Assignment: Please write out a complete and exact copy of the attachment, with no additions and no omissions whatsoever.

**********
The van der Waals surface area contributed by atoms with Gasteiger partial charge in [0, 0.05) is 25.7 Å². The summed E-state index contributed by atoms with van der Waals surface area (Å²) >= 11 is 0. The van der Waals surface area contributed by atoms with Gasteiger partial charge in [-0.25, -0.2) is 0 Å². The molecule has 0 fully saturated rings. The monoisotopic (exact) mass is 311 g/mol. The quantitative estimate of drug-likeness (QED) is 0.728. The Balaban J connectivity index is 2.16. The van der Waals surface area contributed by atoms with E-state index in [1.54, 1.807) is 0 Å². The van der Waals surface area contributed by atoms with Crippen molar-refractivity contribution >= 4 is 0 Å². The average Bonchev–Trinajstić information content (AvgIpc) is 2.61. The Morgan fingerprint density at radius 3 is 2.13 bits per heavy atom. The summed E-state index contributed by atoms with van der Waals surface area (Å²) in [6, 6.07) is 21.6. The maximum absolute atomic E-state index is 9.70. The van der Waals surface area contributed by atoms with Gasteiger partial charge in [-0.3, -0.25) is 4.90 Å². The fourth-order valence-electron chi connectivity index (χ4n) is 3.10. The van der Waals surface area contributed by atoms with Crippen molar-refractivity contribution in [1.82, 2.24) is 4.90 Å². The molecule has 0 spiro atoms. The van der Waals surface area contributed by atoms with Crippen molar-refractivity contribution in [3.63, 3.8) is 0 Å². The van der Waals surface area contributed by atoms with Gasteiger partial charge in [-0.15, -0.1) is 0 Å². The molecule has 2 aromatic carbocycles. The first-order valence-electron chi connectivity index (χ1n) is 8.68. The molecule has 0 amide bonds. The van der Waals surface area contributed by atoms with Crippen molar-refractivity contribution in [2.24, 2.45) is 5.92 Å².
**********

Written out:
The van der Waals surface area contributed by atoms with Gasteiger partial charge in [0, 0.05) is 25.7 Å². The summed E-state index contributed by atoms with van der Waals surface area (Å²) >= 11 is 0. The van der Waals surface area contributed by atoms with Gasteiger partial charge in [-0.25, -0.2) is 0 Å². The molecule has 0 fully saturated rings. The monoisotopic (exact) mass is 311 g/mol. The quantitative estimate of drug-likeness (QED) is 0.728. The Balaban J connectivity index is 2.16. The van der Waals surface area contributed by atoms with E-state index in [1.54, 1.807) is 0 Å². The van der Waals surface area contributed by atoms with Crippen molar-refractivity contribution >= 4 is 0 Å². The average Bonchev–Trinajstić information content (AvgIpc) is 2.61. The Morgan fingerprint density at radius 3 is 2.13 bits per heavy atom. The summed E-state index contributed by atoms with van der Waals surface area (Å²) in [6, 6.07) is 21.6. The maximum absolute atomic E-state index is 9.70. The van der Waals surface area contributed by atoms with Gasteiger partial charge in [-0.3, -0.25) is 4.90 Å². The fourth-order valence-electron chi connectivity index (χ4n) is 3.10. The van der Waals surface area contributed by atoms with Crippen molar-refractivity contribution in [1.82, 2.24) is 4.90 Å². The molecule has 0 spiro atoms. The van der Waals surface area contributed by atoms with Crippen molar-refractivity contribution in [3.63, 3.8) is 0 Å². The van der Waals surface area contributed by atoms with Gasteiger partial charge in [-0.15, -0.1) is 0 Å². The molecule has 2 aromatic carbocycles. The first-order valence-electron chi connectivity index (χ1n) is 8.68. The molecule has 0 amide bonds. The van der Waals surface area contributed by atoms with Crippen molar-refractivity contribution in [2.24, 2.45) is 5.92 Å².